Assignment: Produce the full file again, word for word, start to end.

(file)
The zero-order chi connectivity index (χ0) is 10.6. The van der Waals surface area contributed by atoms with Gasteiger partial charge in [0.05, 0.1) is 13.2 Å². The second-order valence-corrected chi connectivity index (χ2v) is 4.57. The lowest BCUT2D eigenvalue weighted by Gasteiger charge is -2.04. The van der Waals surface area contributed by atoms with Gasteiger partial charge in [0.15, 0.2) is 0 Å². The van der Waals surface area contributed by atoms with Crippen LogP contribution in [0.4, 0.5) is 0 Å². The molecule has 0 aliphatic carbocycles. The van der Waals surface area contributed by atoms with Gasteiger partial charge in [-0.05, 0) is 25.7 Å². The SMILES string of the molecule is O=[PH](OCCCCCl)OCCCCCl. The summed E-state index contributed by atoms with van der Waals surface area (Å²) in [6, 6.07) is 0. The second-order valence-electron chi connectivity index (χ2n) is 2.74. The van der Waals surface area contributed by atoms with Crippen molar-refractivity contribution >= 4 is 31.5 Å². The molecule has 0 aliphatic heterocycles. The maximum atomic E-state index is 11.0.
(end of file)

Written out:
The zero-order chi connectivity index (χ0) is 10.6. The van der Waals surface area contributed by atoms with Gasteiger partial charge in [0.05, 0.1) is 13.2 Å². The second-order valence-corrected chi connectivity index (χ2v) is 4.57. The lowest BCUT2D eigenvalue weighted by Gasteiger charge is -2.04. The van der Waals surface area contributed by atoms with Gasteiger partial charge in [0.15, 0.2) is 0 Å². The van der Waals surface area contributed by atoms with Crippen LogP contribution in [0.4, 0.5) is 0 Å². The molecule has 0 aliphatic carbocycles. The van der Waals surface area contributed by atoms with Gasteiger partial charge in [-0.05, 0) is 25.7 Å². The SMILES string of the molecule is O=[PH](OCCCCCl)OCCCCCl. The summed E-state index contributed by atoms with van der Waals surface area (Å²) in [6, 6.07) is 0. The second-order valence-electron chi connectivity index (χ2n) is 2.74. The van der Waals surface area contributed by atoms with Crippen molar-refractivity contribution >= 4 is 31.5 Å². The molecule has 0 aliphatic heterocycles. The maximum atomic E-state index is 11.0.